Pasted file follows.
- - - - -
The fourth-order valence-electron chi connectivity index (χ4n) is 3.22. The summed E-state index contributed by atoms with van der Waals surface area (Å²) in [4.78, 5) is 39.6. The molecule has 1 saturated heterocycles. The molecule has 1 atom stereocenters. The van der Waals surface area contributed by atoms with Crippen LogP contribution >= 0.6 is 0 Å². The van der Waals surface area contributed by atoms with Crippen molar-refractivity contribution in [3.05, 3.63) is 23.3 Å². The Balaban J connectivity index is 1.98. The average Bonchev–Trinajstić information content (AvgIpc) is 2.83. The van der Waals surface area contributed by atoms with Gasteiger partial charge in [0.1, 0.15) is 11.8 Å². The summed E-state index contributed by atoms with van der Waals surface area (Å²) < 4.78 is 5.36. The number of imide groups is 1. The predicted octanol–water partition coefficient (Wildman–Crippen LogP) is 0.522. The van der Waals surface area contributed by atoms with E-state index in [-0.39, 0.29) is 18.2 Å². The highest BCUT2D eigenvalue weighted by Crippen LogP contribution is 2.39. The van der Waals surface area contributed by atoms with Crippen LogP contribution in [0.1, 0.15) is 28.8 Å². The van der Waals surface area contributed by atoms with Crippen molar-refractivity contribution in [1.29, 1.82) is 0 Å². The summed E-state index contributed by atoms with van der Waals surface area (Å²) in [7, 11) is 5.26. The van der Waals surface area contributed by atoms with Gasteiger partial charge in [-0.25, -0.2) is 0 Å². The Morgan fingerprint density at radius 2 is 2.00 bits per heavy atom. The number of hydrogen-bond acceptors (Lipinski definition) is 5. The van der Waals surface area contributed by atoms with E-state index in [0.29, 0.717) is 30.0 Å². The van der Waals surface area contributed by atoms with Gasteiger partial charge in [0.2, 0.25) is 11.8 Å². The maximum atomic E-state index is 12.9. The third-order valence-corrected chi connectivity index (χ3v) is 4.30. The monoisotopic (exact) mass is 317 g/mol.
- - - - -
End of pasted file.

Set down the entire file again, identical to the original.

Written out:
The fourth-order valence-electron chi connectivity index (χ4n) is 3.22. The summed E-state index contributed by atoms with van der Waals surface area (Å²) in [4.78, 5) is 39.6. The molecule has 1 saturated heterocycles. The molecule has 1 atom stereocenters. The van der Waals surface area contributed by atoms with Crippen LogP contribution >= 0.6 is 0 Å². The van der Waals surface area contributed by atoms with Crippen molar-refractivity contribution in [3.05, 3.63) is 23.3 Å². The Balaban J connectivity index is 1.98. The average Bonchev–Trinajstić information content (AvgIpc) is 2.83. The van der Waals surface area contributed by atoms with Gasteiger partial charge in [0.1, 0.15) is 11.8 Å². The summed E-state index contributed by atoms with van der Waals surface area (Å²) < 4.78 is 5.36. The number of imide groups is 1. The predicted octanol–water partition coefficient (Wildman–Crippen LogP) is 0.522. The van der Waals surface area contributed by atoms with E-state index in [-0.39, 0.29) is 18.2 Å². The highest BCUT2D eigenvalue weighted by Crippen LogP contribution is 2.39. The van der Waals surface area contributed by atoms with Crippen LogP contribution in [0.1, 0.15) is 28.8 Å². The van der Waals surface area contributed by atoms with Crippen molar-refractivity contribution in [1.29, 1.82) is 0 Å². The summed E-state index contributed by atoms with van der Waals surface area (Å²) in [7, 11) is 5.26. The van der Waals surface area contributed by atoms with Gasteiger partial charge in [-0.25, -0.2) is 0 Å². The Morgan fingerprint density at radius 2 is 2.00 bits per heavy atom. The number of hydrogen-bond acceptors (Lipinski definition) is 5. The van der Waals surface area contributed by atoms with E-state index in [0.29, 0.717) is 30.0 Å². The van der Waals surface area contributed by atoms with Gasteiger partial charge in [0.2, 0.25) is 11.8 Å². The maximum atomic E-state index is 12.9. The third-order valence-corrected chi connectivity index (χ3v) is 4.30. The monoisotopic (exact) mass is 317 g/mol.